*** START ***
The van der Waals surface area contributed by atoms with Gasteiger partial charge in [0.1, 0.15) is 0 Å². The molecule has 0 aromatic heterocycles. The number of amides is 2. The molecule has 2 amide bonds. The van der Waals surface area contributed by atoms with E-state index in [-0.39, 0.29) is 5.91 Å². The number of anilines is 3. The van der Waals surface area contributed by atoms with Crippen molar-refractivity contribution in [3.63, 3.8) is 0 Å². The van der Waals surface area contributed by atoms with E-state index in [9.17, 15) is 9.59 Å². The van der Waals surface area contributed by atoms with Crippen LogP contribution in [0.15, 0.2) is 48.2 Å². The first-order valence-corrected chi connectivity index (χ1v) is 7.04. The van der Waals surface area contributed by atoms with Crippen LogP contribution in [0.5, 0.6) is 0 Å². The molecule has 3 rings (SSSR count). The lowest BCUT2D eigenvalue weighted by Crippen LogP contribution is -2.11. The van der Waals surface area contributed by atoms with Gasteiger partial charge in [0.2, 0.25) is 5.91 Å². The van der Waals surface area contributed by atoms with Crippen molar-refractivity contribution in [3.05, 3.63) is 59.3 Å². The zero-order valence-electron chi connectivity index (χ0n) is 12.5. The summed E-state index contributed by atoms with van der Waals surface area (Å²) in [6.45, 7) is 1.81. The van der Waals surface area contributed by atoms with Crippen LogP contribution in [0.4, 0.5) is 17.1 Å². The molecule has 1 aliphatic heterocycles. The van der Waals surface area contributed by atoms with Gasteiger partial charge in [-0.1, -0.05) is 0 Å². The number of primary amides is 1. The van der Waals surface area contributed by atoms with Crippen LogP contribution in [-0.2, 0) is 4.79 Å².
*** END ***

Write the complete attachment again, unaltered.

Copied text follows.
The van der Waals surface area contributed by atoms with Gasteiger partial charge in [0.1, 0.15) is 0 Å². The molecule has 0 aromatic heterocycles. The number of amides is 2. The molecule has 2 amide bonds. The van der Waals surface area contributed by atoms with E-state index in [-0.39, 0.29) is 5.91 Å². The number of anilines is 3. The van der Waals surface area contributed by atoms with Crippen molar-refractivity contribution in [3.63, 3.8) is 0 Å². The van der Waals surface area contributed by atoms with E-state index in [9.17, 15) is 9.59 Å². The van der Waals surface area contributed by atoms with Crippen LogP contribution in [0.15, 0.2) is 48.2 Å². The first-order valence-corrected chi connectivity index (χ1v) is 7.04. The van der Waals surface area contributed by atoms with Crippen LogP contribution in [0.5, 0.6) is 0 Å². The molecule has 3 rings (SSSR count). The lowest BCUT2D eigenvalue weighted by Crippen LogP contribution is -2.11. The van der Waals surface area contributed by atoms with Gasteiger partial charge in [0.2, 0.25) is 5.91 Å². The van der Waals surface area contributed by atoms with Crippen molar-refractivity contribution in [3.05, 3.63) is 59.3 Å². The zero-order valence-electron chi connectivity index (χ0n) is 12.5. The summed E-state index contributed by atoms with van der Waals surface area (Å²) in [6.45, 7) is 1.81. The van der Waals surface area contributed by atoms with Crippen LogP contribution in [0.4, 0.5) is 17.1 Å². The molecule has 1 aliphatic heterocycles. The van der Waals surface area contributed by atoms with Gasteiger partial charge in [-0.1, -0.05) is 0 Å². The number of primary amides is 1. The van der Waals surface area contributed by atoms with Crippen LogP contribution in [-0.2, 0) is 4.79 Å².